None of this would be unusual except that I am lactose intolerant and I don't smoke.
I took them up one by one, the new vices. The first Game of Thrones novel was a shoe-in once I heard that Corey had read the series and liked it.
"The Lords of the Trident keep the King's peace," Ser Raymun Derry said. "The Lannisters have broken it. We ask leave to answer them, steel for steel. We ask justice for the small folk of Sherrer and Wendish Town and the Mummer's Ford."
"Edmure agrees, we must pay Gregor Clegane back his bloody coin."
In the novel, manly, armored knights ride gallantly forth into the great forests, wielding their silvery swords of justice. At least somebody gets to avenge the wrongs of the world, goes out to fully express the sense of unfairness that swells and implodes at times like this.
I don't smoke and I don't associate with people who smoke. Or, I didn't until about the third week of June, when suddenly cigarettes seemed like a great idea. A comfort. The swirl of smoke cocooning me and my daughter's fiance' and their friends, out at the ranch in California. We sat morning, afternoon and evening, between errands and after meals: talking, grieving, theorizing, ranting--and smoking.
It is a good thing I never tried heroine or crack or barbiturates. It is a good thing I'm not on anti-depressants now because the doc would have to amp up the dosage to levels appropriate for a gorilla. The sky's the limit. It is a good thing I have no tolerance for, no taste for, alcohol. Maybe twice a month I enjoy a glass of wine with friends (never alone: that would be depressing). But If I loved alcohol I would start each morning now with a good stiff drink, and who knows how the day would proceed after that? I would most likely watch the sun rise and set while lying on the sofa--eventually the floor-- unable to move, steeped in the peaceful golden haze of bourbon. But I have been spared that predilection, and so I use the vices available to me: Ben and Jerry's, Game of Thrones, American Spirits.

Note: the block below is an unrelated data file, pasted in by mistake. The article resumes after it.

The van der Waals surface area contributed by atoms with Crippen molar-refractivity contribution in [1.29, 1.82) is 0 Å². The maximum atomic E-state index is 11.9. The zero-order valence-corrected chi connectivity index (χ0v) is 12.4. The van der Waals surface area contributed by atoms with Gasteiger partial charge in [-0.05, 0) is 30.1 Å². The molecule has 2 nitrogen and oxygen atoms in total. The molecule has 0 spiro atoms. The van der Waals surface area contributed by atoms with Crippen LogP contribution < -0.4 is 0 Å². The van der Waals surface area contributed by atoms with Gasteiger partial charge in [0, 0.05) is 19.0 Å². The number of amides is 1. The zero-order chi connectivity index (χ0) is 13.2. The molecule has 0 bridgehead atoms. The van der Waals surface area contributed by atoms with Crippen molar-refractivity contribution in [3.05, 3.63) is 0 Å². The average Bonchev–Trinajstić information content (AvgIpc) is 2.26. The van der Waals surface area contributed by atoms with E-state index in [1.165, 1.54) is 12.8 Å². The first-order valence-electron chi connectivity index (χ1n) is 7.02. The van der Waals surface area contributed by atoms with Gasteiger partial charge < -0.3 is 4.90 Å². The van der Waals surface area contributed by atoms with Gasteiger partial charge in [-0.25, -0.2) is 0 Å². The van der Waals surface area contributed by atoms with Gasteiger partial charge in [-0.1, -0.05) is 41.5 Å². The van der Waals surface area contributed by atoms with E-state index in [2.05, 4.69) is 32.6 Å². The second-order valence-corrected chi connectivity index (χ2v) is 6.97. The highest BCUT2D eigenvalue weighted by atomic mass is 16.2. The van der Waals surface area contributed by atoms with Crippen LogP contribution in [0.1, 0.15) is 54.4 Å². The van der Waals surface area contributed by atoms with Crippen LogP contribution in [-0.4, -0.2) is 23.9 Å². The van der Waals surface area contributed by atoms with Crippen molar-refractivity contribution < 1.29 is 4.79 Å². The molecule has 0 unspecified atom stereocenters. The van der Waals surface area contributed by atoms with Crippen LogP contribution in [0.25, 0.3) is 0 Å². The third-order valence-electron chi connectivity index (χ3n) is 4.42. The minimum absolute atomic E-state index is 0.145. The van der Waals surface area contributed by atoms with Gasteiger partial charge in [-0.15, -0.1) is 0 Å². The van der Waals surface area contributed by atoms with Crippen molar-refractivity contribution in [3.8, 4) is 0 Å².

I knew I was in trouble the morning I laid down my yoga mat and before I could get through the first vinyassana I thought about having a cigarette and a cup of coffee. I have a little history: from the age of 15 and a half (when a very close family member suddenly and tragically died) I closet-smoked a half pack a day until I became pregnant at 22. Motherhood and smoking simply do not go together. In the ensuing decades I had three brief returns to smoking, all lasting a year or so.
I tell myself: Corey smoked (she called us excitedly when she quit several times a year), many great leaders and authors and people I admire smoke. My mother and father smoked, back in the days when cigarettes were completely cool and men in crisp white coats (supposedly doctors) advised everyone to take up cigarettes for the relaxing health benefits. But my mother died of emphysema and my father died of lung cancer so that does not bode well for me if I were to keep this up.
I didn't know what brand to buy so I just got what my daughter's friends were smoking: American Spirits yellow. The light ones. I know it is a shameful scam, the name of these lung-killers, but reaching for the pack, I feel patriotic and rebellious at the same time. Totally American.
Quitting these things won't be easy. But for now, in these early weeks of getting through each day, I will lean into it and ask for help giving it up later on. It is possible that I will end up a fat, grieving cigarette smoker. But maybe not, since I am still drinking fresh kale-beet-carrot-ginger juice and hiking a couple of mountain miles each morning. We will see.